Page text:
Mish Gorecki Goes Missing
- Kelly Apter
- 20 April 2010
As anyone who has been part of a family will testify, it’s not always easy to get your voice heard – especially when you’re the littlest. For nine-year-old Mish Gorecki, convincing her parents to listen to her is proving almost impossible, calling for some pretty drastic action.
Written by Australian playwright Skye Loneragan, Mish Gorecki Goes Missing is the poignant yet witty tale of a young girl’s desire to visit the Bolshoi Ballet in Russia. Having been chosen for the trip by her ballet teacher, all she needs is her parents’ signature on the permission slip, but they’re too busy with their own concerns to notice. For Loneragan, the notion of a child carrying the burden of responsibility for the entire family was a starting point ripe with potential.
‘I was intrigued by the idea of a young kid getting self-worth from her role as the rock in the family,’ she explains, ‘and then having to relinquish that role to get what she wants. If you try and get attention by removing yourself, can that be successful?’ Aimed at ages eight and above, the story draws on Loneragan’s own experience of childhood, mixed with a mythical short story she wrote about the desire to get away, hence Mish’s longing for the excitement of Russia.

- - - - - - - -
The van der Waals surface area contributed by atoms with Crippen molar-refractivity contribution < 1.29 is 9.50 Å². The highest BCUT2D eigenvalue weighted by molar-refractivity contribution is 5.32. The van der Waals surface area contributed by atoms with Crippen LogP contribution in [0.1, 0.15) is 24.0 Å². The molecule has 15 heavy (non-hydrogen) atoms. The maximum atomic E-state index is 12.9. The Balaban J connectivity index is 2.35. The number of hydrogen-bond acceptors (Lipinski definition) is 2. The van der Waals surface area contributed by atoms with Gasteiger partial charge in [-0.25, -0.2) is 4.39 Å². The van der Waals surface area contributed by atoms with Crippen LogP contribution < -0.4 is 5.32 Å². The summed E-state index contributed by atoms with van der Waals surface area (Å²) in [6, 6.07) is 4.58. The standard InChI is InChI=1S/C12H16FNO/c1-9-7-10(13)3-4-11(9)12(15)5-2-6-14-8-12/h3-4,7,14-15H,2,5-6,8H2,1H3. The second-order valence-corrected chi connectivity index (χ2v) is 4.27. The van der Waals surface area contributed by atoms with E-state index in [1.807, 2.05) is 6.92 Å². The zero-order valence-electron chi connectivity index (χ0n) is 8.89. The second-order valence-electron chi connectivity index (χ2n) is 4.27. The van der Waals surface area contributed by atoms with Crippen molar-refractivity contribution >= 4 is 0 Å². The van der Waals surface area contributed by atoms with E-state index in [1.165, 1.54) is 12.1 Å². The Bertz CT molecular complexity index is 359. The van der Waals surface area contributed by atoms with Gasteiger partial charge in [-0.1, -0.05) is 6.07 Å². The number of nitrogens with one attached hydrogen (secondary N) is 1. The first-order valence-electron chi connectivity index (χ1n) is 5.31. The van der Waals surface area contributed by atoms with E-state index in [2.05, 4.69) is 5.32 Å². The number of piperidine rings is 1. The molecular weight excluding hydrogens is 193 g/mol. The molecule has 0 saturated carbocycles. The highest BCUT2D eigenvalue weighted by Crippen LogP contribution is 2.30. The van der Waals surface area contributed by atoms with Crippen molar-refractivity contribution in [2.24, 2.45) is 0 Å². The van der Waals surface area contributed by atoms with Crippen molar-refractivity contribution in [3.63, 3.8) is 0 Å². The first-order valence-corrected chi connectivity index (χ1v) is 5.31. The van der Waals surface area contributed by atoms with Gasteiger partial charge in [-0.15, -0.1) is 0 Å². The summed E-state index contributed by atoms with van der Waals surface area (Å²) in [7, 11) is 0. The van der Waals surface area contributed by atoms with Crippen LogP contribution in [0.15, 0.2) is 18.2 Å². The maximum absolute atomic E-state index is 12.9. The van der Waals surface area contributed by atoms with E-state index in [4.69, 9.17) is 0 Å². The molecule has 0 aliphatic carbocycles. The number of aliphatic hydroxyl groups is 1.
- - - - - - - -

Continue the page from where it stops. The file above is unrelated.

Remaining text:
So, does she get there – is there a happy ending? ‘Without spoiling things, I believe the ending is very hopeful,’ says Loneragan. ‘Because Mish realises she has the ability to dance whether she gets to Russia or not. And that the things that will lift her out of her situation are within her. She can’t change the way people around her behave, but she can change her reaction to them, which may change her situation. So in the end she gets what she needs.’
Tron Theatre, Glasgow, Thu 15–Sun 25 Apr